“There has been some carelessness,” Karayiannis said.
He said there needed to be more prevention. If authorities see a rise in confirmed cases to 20 or 30 for more than four consecutive days after the first phase of relaxations comes into force, then there could be a re-instatement of the complete lockdown.
“We will have to take two steps back,” he said, if cases rise to that extent.
Commenting on the single digit numbers seen in the past week, Karayiannis said the public would need to be “doubly careful”, because with the movement of people, there could be a spread of the virus if measures are not followed.
“I hoped we would have had zero cases by now, but there has been some carelessness,” he said. He added the epidemiological team had not seen a rise in cases during the Easter period, which was good news.
“Of course, there have been incidents in some businesses, in the nursing home,” he said, referring to one incident last week when a domestic worker employed by the owner of the nursing home had been confirmed as positive. No reports of elderly residents contracting the virus have been recorded however.
Karayiannis said micro-outbreaks could be isolated without the need for drastic measures on the general public but if there was a spread, then any reverting of measures should apply to the entire population.
From Monday people will be allowed out more with three SMS outings a day plus increased exercise options including swimming but only at sea and only in pairs who are required to adhere to social distancing. Parks will also open with restrictions to two people. People will also be able to go to church individually with a limit on ten people in church at the same time.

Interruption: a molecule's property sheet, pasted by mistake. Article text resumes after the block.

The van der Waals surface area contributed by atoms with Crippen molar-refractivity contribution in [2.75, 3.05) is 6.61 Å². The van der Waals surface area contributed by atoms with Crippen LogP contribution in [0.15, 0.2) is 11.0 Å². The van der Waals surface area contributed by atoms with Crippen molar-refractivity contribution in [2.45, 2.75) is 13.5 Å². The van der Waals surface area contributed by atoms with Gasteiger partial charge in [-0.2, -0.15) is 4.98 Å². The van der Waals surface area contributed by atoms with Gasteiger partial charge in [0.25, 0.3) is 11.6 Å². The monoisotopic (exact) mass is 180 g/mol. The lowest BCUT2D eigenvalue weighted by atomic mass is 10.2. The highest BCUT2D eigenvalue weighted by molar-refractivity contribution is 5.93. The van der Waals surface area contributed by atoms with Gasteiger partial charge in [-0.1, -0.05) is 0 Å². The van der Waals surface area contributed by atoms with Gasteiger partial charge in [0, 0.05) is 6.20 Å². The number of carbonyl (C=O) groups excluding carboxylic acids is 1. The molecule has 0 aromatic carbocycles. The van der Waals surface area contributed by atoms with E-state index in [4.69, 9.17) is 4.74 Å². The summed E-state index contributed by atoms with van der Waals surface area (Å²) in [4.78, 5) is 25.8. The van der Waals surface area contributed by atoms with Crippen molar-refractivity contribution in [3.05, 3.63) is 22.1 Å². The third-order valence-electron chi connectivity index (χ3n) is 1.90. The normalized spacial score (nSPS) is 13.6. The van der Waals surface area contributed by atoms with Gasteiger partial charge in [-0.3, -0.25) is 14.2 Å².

From May 21, if the data allows, all SMS restrictions will be lifted, hair and beauty salons can open as can libraries, betting shops, museums and archaeological sites, and restaurants and cafes with outdoor seating only. Curfew is also due to be lifted then.
Given that travel, tourism and the hospitality sector in general will be likely the last to see restrictions lifted, it was urgent that the construction industry returns to work to help kick-start the economy, PwC CEO Evgenios Evgeniou said on Saturday.
In statements to CNA, Evgeniou said: “The pandemic and its quick infection rate have caused drastic changes to our lives, the economy, and the business community.”
He said ways needed to be found for the construction sector to resume all activities without restrictions during the first phase of lifting the lockdown.
Around 40,000 workers are employed in the sector and thousands more in ancillary services such as architects and civil engineers.
“We must also proceed with the opening of retail businesses with some restrictions, and according to the recommendations of experts, we should open food and beverage businesses, which will have to operate differently than before,” the PWC boss said.
Recently, PwC conducted a survey of 45 CFOs in Cyprus, in which 62 per cent said if the pandemic ended now, they would be able to return to business as usual within three months.
Evgeniou said with the restart of economic mechanisms, care must be taken and the public needed to show a high degree of responsibility.